Sunday, October 28, 2007

"I like living.
I have sometimes been wildly, despairingly, acutely miserable, racked with sorrow; but through it all I still know quite certainly that just to be alive is a grand thing."
- Agatha Christie

Wednesday, October 24, 2007

The things that can happen in a week...

- I had a CT scan of my chest/lungs
- My best friend from childhood had a healthy baby girl (Lucy Claire, 6lbs6oz)
- Chris and I went under contract on our first home
- I tagged along with my Dad to visit my grandparents in Macon
- We had our first ever home inspection
- I got the inconclusive results of aforementioned CT scan

I am so excited about meeting Lucy I can hardly stand it. It stinks when your closest friends live far away and you can't be among the first to meet their babies. But I am planning on visiting them in December. Yippee!!!

Chris and I are also very excited about becoming homeowners. It is so cute, so perfect for us, and the inspection went fairly well. There are some issues, but hopefully we can come to an agreement on everything with the sellers.

As for the CT scan, according to my Pulmonologist, there is some "density" in the area of my thymus. At first I thought he said thyroid. But no, thyROID and thyMUS are 2 entirely different things apparently. The thymus is an organ located in the upper part of the chest cavity just behind the sternum and it stimulates the production of infection-fighting cells, notably T cells.

Wait...T cells! That's familiar. I have heard of those before!
I confirmed my suspicions with my good friend Wikipedia:
"According to most researchers, a special subset of lymphocytes, called T cells, plays a key role in the development of MS. These T cells recognize myelin (your brain's protective coating) as foreign and attack it as if it were an invading virus, which triggers the inflammatory process."

One of these days some researcher is going to discover that all these autoimmune things are somehow related and cure them all in one swoop! How cool will that be?

So back to the word "density" which is what is showing on my CT scan where my non-dense thymus should be. According to my ewver-growing team of doctors, it is one of the following:

1. The density is biological in origin, i.e. my thymus has always looked like that and we just never knew until we scanned it.

2. It is signs of thymoma, a fancy way of saying a tumor of the thymus, most often related to automimmune diseases such as Myasthenia Gravis, in which case most thymomas are benign.

3. Something involving the words lymph and oma. :-(

Inconclusive. This "blip" on my CT scan could be absolutely nothing...or it could be a teeny tiny benign tumor...or it could be a non-benign tumor, but since none of my doctors seemed to eager to crack open my chest cavity right away, I think that is a good sign. If they were really worried about it, they would have encouraged more aggressive actions.

So now I wait. There really isn't much else to do. My breathing hasn't gotten worse. In fact, I think it has gotten better (unless I get overheated, overfatigued or overstressed then there might as well be an elephant sitting on my chest!) So we watch and wait, keep track of my symptoms and do a repeat CT in 6 months.

Meanwhile, I have bigger fish to fry...I have a new niece to send presents to, I have flights to book to NJ, I have trick-or-treating with some UGA cheerleaders (and a football player!), I have a house to buy, I have furniture to pick out and rooms to decorate, I have stage makeup to design, I have a million things to be excited and happy about and worrying about whether or not there is a teeny tiny tumor in my thymus just isn't on the list today.

But, ya know, if anyone happens to have a couple of Xanax lying around or anything...I probably wouldn't turn them down...


Friday, October 12, 2007

Time to Make the Doughnuts...

When I was little the question arose,
"I know that Daddy's job is to be a doctor and help people. But what is your job, Mommy?"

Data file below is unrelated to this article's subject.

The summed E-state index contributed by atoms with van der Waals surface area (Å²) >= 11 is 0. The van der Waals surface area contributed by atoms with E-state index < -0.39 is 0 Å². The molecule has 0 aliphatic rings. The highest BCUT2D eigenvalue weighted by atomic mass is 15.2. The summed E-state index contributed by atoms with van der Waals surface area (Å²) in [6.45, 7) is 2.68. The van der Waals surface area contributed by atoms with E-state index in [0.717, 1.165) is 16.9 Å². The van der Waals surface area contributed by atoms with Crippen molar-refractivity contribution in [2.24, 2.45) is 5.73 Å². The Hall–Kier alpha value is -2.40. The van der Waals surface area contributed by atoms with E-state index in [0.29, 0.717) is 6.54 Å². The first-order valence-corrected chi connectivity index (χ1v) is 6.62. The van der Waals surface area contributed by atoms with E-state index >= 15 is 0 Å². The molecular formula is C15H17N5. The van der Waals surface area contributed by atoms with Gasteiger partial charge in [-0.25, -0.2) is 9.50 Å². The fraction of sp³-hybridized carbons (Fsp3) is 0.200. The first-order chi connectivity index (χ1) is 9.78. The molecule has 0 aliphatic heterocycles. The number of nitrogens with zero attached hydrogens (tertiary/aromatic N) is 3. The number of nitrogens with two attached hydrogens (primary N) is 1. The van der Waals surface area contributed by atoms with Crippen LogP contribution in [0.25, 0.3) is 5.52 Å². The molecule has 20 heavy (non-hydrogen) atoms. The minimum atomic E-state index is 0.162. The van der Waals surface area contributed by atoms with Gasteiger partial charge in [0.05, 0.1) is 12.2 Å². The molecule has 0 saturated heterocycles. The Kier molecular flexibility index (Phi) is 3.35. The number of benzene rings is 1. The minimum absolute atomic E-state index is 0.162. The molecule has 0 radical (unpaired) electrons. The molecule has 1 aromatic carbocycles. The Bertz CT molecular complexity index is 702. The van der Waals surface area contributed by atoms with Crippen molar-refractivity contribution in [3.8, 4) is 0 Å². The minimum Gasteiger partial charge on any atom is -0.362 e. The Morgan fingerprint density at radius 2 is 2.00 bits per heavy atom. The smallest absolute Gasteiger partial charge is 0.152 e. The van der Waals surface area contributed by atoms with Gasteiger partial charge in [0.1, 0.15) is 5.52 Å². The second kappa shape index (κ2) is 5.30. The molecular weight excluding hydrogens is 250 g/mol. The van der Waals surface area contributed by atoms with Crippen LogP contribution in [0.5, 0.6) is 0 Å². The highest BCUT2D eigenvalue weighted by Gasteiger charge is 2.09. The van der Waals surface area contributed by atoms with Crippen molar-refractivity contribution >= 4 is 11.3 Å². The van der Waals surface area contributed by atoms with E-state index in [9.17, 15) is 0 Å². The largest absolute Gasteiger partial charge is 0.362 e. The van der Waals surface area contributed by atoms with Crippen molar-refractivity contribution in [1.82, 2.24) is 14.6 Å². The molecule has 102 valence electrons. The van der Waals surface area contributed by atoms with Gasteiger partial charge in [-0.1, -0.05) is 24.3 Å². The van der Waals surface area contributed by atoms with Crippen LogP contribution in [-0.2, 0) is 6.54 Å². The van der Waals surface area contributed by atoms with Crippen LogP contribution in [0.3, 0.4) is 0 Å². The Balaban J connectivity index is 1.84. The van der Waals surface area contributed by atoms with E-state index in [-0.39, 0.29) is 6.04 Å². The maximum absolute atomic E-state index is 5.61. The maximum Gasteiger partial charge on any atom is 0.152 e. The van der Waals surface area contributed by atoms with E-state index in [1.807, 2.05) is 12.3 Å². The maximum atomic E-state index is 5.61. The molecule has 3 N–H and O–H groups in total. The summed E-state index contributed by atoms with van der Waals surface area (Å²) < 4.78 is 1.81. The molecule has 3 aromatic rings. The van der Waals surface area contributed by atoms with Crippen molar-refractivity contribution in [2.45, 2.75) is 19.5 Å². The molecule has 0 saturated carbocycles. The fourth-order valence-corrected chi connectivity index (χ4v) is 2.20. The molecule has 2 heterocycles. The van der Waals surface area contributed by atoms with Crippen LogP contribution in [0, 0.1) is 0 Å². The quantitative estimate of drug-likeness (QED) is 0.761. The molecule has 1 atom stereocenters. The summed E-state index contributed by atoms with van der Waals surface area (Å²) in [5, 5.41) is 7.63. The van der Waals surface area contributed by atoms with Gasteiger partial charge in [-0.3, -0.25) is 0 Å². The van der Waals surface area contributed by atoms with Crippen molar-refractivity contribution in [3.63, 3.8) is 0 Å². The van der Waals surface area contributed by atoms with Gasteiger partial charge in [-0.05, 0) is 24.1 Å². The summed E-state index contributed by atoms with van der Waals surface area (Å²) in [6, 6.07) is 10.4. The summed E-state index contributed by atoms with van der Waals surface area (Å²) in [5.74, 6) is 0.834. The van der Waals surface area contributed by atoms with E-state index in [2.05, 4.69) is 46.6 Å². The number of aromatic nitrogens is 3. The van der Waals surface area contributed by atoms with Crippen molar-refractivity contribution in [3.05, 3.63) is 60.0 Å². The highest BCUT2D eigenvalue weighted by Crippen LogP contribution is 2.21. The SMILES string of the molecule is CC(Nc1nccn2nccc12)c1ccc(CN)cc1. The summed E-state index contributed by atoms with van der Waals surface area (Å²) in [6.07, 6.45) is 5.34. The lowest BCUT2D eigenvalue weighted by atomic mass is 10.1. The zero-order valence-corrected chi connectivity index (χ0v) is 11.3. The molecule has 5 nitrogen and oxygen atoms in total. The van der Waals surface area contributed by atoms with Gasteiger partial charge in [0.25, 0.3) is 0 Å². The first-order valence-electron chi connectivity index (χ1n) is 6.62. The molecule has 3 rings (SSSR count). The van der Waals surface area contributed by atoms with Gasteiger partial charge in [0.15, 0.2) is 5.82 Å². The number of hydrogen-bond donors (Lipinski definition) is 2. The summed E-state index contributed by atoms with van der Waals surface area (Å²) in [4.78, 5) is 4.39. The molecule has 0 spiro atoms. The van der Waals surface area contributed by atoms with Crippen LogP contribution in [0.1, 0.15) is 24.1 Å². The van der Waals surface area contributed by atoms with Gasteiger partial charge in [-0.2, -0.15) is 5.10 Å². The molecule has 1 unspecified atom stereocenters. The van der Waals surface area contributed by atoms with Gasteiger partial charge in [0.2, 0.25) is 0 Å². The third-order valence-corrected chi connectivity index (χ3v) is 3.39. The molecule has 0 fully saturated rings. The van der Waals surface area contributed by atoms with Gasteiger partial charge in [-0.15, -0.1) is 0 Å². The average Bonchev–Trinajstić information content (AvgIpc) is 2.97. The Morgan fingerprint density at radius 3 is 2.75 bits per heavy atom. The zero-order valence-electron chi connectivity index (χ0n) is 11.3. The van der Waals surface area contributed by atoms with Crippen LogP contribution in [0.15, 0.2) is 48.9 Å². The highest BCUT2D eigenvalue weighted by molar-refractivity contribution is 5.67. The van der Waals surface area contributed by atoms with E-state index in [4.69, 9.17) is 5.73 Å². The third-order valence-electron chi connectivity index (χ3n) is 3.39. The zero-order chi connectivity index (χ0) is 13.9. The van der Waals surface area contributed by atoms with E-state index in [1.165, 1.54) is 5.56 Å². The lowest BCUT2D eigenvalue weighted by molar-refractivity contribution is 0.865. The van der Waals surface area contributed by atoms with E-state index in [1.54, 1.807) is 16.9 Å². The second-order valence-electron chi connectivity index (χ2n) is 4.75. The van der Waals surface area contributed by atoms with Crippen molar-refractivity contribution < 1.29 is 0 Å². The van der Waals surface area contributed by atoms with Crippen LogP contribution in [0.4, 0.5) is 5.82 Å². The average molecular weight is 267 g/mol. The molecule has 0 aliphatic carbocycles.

"My main job is to raise you and your brother and to teach you how to become adults so that one day you can have your own lives and your own jobs," my Mom replied.

"But Mommy, what is my job now?" I asked.

"Your job right now is to go to school. You need to learn all you can and pay attention and do what the teachers tell you. That is your job." I remember that conversation as if it were yesterday and feeling so secure in knowing what my job was and what was expected of me.

Fast forward to December 1999, when after 2.5 years of college I had to leave CCM (the topic of another conversation someday). My "job" as a student ended and from age 19 on, I supported myself. I worked in retail, I worked in medical offices, I taught kids to sing and dance, I managed properties, I trained people on how to do their jobs, I worked in an I.T. department...and the list goes on.

Fast forward to April 2007 when I had to leave my job, reeling from the effects of this new uninvited guest in my life. Thinking it would take a few weeks, maybe a month or two to feel better and get back to work, I waited. And waited. And more problems arose. And there has been pain, dizziness, mind-numbing fatigue, shortness of breath and still no real improvement in my initial vision loss. And in between doctor appointments and tests, in between symptoms that knock me right on my butt, in between visiting with friends when I feel up to it, I look at my life and I desperately want to ask,
"But Mommy, what is my job now?"

I suppose my job now is to feel better. My job is to learn to manage the effects and symptoms of this disease to the absolute best of my ability. My job is to make the annoying phone calls to doctors, nurses, labs, and insurance companies. My job is to ask "What else can we try?" and to say "This medicine isn't working" and "I need some answers" and so forth and so on. My job is to adjust to this new body that doesn't do what I tell it to do all the time and often does things that make no sense at all. My job is to keep my sense of humor and try to have some fun whenever possible.

It is a not a well-paying job and frankly, the benefits stink. It is a job that often makes me feel insignificant. I don't go in to an office every day. Heck, on the bad days I don't even shower or get out of my pajamas. And the hours of this job are just god-awful! I get ZERO vacation days! I don't even have cute business cards. But you know, this job is very important and if I do it well, I will be able to do other jobs again soon. More importantly, I know that this job will lead to a higher percentage of Good Days, happiness, sanity, maybe even inner peace or something.